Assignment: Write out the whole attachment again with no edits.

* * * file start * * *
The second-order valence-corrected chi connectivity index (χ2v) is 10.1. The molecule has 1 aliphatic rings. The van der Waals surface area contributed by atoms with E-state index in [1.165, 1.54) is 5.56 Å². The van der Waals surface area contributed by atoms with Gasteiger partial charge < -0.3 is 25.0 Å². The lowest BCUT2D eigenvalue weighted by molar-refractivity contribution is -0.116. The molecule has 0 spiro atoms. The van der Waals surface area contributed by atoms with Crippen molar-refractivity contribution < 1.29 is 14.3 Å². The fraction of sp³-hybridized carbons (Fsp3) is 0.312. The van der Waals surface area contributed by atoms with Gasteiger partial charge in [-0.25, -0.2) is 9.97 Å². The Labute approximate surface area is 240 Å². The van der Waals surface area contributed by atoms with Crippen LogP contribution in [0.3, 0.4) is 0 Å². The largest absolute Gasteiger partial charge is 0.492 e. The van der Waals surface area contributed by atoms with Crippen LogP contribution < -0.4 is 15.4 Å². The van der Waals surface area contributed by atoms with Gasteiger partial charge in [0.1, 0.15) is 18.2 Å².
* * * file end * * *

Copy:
The second-order valence-corrected chi connectivity index (χ2v) is 10.1. The molecule has 1 aliphatic rings. The van der Waals surface area contributed by atoms with E-state index in [1.165, 1.54) is 5.56 Å². The van der Waals surface area contributed by atoms with Gasteiger partial charge < -0.3 is 25.0 Å². The lowest BCUT2D eigenvalue weighted by molar-refractivity contribution is -0.116. The molecule has 0 spiro atoms. The van der Waals surface area contributed by atoms with Crippen molar-refractivity contribution < 1.29 is 14.3 Å². The fraction of sp³-hybridized carbons (Fsp3) is 0.312. The van der Waals surface area contributed by atoms with Gasteiger partial charge in [-0.25, -0.2) is 9.97 Å². The Labute approximate surface area is 240 Å². The van der Waals surface area contributed by atoms with Crippen LogP contribution in [0.3, 0.4) is 0 Å². The largest absolute Gasteiger partial charge is 0.492 e. The van der Waals surface area contributed by atoms with Crippen LogP contribution < -0.4 is 15.4 Å². The van der Waals surface area contributed by atoms with Gasteiger partial charge in [0.1, 0.15) is 18.2 Å².